19 Other Risk Factors Family member committed suicide (survivor) Childhood trauma, especially abuse Intimate Partner Violence Divorce Recent move, especially for adolescents Firearms Alcohol Education Chemical – low levels of serotonin

20 Adolescents and Young Adults High rate of depression, hopelessness Impulsivity, Alcohol Use important Recent move of household a risk factor Many seek help from family/friends. –Need community-based training for prevention –Need to remove the stigma of suicide Suicide and Life-Threatening Behavior. 2001;32S

21 Barnes LS, Suicide and Life- Threatening Behavior, 2001 Help-Seeking Behavior Adults: Medical community often contacted prior to attempt Adolescents: Few have recent medical contact Often seek help from family or friends Less than 10% use Hotlines

22 Suicides Impact On Trauma Centers National Trauma Data Bank

23 National Trauma Data Bank (NTDB) Voluntary reporting by trauma centers to central database maintained by the American College of Surgeons. Suicide identified by E-codes.

24 Intentionality of Trauma Patients in NTDB Produced by: Suicide Prevention and Research Center, University of Nevada School of Medicine Data Source: National Trauma Data Bank (NTDB), American College of Surgeons, (n= 265,441) Unintentional 15% Intentional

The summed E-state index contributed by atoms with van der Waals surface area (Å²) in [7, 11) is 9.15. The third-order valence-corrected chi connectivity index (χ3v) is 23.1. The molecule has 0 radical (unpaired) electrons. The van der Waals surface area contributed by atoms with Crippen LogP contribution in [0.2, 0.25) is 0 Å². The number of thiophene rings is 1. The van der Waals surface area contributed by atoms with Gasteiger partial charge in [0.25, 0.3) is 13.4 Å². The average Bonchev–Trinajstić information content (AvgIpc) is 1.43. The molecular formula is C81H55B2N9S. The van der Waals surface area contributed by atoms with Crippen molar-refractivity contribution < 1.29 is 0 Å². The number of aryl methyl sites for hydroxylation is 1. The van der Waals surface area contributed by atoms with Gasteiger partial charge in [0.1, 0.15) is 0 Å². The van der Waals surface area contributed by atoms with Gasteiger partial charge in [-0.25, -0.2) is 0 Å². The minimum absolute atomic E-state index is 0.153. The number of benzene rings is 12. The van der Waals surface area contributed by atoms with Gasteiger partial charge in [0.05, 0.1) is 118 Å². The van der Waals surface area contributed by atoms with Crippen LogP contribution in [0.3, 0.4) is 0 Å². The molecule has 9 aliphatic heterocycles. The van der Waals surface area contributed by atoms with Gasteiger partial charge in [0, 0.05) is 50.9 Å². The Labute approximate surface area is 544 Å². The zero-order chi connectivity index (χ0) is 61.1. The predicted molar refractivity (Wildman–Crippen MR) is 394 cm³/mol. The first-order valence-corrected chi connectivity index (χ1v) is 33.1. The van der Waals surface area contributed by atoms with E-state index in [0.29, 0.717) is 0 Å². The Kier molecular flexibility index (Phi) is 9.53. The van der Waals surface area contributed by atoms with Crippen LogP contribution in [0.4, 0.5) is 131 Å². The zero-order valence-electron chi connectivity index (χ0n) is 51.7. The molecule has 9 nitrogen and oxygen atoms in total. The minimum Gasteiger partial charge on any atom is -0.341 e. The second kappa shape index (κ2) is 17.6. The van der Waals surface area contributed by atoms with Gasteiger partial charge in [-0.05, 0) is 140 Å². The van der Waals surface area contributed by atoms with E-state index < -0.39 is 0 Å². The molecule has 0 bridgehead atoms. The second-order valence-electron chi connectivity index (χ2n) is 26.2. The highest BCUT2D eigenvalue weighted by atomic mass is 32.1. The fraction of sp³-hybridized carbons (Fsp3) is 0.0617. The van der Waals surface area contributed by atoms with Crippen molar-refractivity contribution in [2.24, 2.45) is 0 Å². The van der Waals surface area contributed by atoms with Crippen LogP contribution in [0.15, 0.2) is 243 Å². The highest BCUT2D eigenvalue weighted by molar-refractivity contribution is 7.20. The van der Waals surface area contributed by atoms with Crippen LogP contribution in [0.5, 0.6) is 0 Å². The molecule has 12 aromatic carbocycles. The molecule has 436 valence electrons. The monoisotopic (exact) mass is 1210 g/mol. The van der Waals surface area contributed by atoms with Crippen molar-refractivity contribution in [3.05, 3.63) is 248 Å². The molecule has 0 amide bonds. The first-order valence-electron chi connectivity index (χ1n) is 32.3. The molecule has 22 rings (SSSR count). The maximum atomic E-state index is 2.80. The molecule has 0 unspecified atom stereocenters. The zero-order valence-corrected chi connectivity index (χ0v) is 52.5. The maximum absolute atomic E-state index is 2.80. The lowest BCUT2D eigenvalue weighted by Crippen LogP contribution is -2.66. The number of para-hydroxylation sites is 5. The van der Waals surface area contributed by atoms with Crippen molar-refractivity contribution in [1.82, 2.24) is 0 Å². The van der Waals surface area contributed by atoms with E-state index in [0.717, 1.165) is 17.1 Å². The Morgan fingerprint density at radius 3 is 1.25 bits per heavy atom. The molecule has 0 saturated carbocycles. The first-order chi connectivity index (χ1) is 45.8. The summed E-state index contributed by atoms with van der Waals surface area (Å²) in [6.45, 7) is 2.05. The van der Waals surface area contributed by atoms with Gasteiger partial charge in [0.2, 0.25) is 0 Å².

25 Suicide in Trauma Centers 2% of all admissions 77% male, average age 40 years 80% are penetrating injuries 24% mortality (higher than other types of trauma) 75% require OR or are admitted to ICU

26 Suicide in Trauma Centers Many have known mental health problems Longer hospital and ICU stays than other injuries Few are discharged to psychiatric facility

27 Trauma Patients at Future Risk of Suicide

28 Traumatic Brain Injury Patients Traumatic Brain Injury patients are at risk of subsequent suicide attempts* –35% hopeless –23% suicidal ideation –17% have attempted suicide Higher risk with substance abuse Repeated suicide attempts * Simpson G Psychol Med 2002; 32(4):687-97.

29 Other Trauma Patients Depression in other patients following trauma? Those with ongoing somatic complaints have higher incidence of depression. Associated with ongoing alcohol use?

30 Interventions Treat depression –SSRIs, others Individual cognitive therapy decreases repeat attempts Group Therapy Family Counseling Physician Speaking with patient and family may make a difference

31 Recommendations Suggestions for Trauma Centers

32 Recommendations Participate in NTDB –National, regional, state suicide burden to Trauma Centers Suicide Education –Surgery Residents –Trauma Fellows –Practicing Surgeons –Primary Care Physicians –Other medical personnel –Medical Students

33 Recommendations Develop A Suicide Prevention Plan for your Community. –Demographics –Identify hospital and community resources –Educate medical staff –Injury Prevention – partner with community groups –Rural locations

34 Resources Reducing Suicide: A National Imperative. 2002. Institute of Medicine. National Academy of Sciences